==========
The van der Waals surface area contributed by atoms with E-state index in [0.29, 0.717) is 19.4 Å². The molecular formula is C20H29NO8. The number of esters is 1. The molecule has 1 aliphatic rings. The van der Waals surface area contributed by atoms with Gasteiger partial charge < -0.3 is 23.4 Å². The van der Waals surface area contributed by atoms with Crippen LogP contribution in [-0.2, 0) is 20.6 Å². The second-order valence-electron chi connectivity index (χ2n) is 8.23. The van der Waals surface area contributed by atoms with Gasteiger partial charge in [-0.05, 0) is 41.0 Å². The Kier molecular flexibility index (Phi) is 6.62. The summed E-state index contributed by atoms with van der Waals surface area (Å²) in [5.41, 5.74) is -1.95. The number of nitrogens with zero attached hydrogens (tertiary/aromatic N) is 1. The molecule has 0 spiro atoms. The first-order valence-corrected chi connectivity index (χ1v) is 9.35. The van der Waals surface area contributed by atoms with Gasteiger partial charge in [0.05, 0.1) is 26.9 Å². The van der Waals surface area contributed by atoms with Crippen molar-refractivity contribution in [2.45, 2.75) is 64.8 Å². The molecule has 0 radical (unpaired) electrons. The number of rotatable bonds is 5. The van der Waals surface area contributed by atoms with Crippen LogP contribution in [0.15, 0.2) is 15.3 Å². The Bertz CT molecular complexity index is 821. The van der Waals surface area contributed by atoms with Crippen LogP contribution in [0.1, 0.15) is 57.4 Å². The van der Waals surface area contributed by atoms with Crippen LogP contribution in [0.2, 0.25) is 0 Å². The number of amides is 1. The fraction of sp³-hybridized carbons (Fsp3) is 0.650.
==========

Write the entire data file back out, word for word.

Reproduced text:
The van der Waals surface area contributed by atoms with E-state index in [0.29, 0.717) is 19.4 Å². The molecular formula is C20H29NO8. The number of esters is 1. The molecule has 1 aliphatic rings. The van der Waals surface area contributed by atoms with Gasteiger partial charge < -0.3 is 23.4 Å². The van der Waals surface area contributed by atoms with Crippen LogP contribution in [-0.2, 0) is 20.6 Å². The second-order valence-electron chi connectivity index (χ2n) is 8.23. The van der Waals surface area contributed by atoms with Gasteiger partial charge in [-0.05, 0) is 41.0 Å². The Kier molecular flexibility index (Phi) is 6.62. The summed E-state index contributed by atoms with van der Waals surface area (Å²) in [5.41, 5.74) is -1.95. The number of nitrogens with zero attached hydrogens (tertiary/aromatic N) is 1. The molecule has 0 spiro atoms. The first-order valence-corrected chi connectivity index (χ1v) is 9.35. The van der Waals surface area contributed by atoms with Gasteiger partial charge in [0.05, 0.1) is 26.9 Å². The van der Waals surface area contributed by atoms with Crippen molar-refractivity contribution in [2.45, 2.75) is 64.8 Å². The molecule has 0 radical (unpaired) electrons. The number of rotatable bonds is 5. The van der Waals surface area contributed by atoms with Crippen LogP contribution in [0.15, 0.2) is 15.3 Å². The Bertz CT molecular complexity index is 821. The van der Waals surface area contributed by atoms with Crippen LogP contribution in [0.1, 0.15) is 57.4 Å². The van der Waals surface area contributed by atoms with Crippen LogP contribution in [0.2, 0.25) is 0 Å². The number of amides is 1. The fraction of sp³-hybridized carbons (Fsp3) is 0.650.